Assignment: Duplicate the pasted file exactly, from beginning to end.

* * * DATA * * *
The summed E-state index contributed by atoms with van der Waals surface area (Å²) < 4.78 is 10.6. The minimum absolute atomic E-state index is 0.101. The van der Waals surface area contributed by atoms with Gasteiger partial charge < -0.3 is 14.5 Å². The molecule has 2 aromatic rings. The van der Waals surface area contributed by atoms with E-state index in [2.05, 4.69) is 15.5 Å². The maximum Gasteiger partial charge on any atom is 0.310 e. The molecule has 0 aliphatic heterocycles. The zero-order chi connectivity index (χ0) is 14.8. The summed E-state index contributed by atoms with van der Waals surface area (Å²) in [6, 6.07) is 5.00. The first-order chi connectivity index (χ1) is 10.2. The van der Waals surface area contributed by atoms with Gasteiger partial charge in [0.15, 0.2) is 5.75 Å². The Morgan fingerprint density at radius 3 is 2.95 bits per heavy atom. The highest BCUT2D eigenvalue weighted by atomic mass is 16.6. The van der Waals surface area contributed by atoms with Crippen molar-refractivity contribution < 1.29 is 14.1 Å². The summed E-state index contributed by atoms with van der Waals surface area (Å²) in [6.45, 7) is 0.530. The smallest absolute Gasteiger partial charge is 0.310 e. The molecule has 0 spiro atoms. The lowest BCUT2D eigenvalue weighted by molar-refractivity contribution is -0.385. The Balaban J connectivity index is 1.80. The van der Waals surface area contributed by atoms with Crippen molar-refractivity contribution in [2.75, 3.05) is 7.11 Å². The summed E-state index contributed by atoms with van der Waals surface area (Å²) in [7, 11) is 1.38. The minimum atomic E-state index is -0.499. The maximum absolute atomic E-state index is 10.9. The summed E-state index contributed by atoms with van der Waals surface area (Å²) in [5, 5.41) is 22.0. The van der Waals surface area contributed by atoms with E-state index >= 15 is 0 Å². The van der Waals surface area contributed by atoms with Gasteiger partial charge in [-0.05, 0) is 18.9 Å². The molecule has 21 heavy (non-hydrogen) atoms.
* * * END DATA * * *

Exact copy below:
The summed E-state index contributed by atoms with van der Waals surface area (Å²) < 4.78 is 10.6. The minimum absolute atomic E-state index is 0.101. The van der Waals surface area contributed by atoms with Gasteiger partial charge < -0.3 is 14.5 Å². The molecule has 2 aromatic rings. The van der Waals surface area contributed by atoms with E-state index in [2.05, 4.69) is 15.5 Å². The maximum Gasteiger partial charge on any atom is 0.310 e. The molecule has 0 aliphatic heterocycles. The zero-order chi connectivity index (χ0) is 14.8. The summed E-state index contributed by atoms with van der Waals surface area (Å²) in [6, 6.07) is 5.00. The first-order chi connectivity index (χ1) is 10.2. The van der Waals surface area contributed by atoms with Gasteiger partial charge in [0.15, 0.2) is 5.75 Å². The Morgan fingerprint density at radius 3 is 2.95 bits per heavy atom. The highest BCUT2D eigenvalue weighted by atomic mass is 16.6. The van der Waals surface area contributed by atoms with Crippen molar-refractivity contribution < 1.29 is 14.1 Å². The summed E-state index contributed by atoms with van der Waals surface area (Å²) in [6.45, 7) is 0.530. The smallest absolute Gasteiger partial charge is 0.310 e. The molecule has 0 spiro atoms. The lowest BCUT2D eigenvalue weighted by molar-refractivity contribution is -0.385. The Balaban J connectivity index is 1.80. The van der Waals surface area contributed by atoms with Crippen molar-refractivity contribution in [2.75, 3.05) is 7.11 Å². The summed E-state index contributed by atoms with van der Waals surface area (Å²) in [7, 11) is 1.38. The minimum atomic E-state index is -0.499. The maximum absolute atomic E-state index is 10.9. The summed E-state index contributed by atoms with van der Waals surface area (Å²) in [5, 5.41) is 22.0. The van der Waals surface area contributed by atoms with E-state index >= 15 is 0 Å². The van der Waals surface area contributed by atoms with Gasteiger partial charge in [-0.05, 0) is 18.9 Å². The molecule has 21 heavy (non-hydrogen) atoms.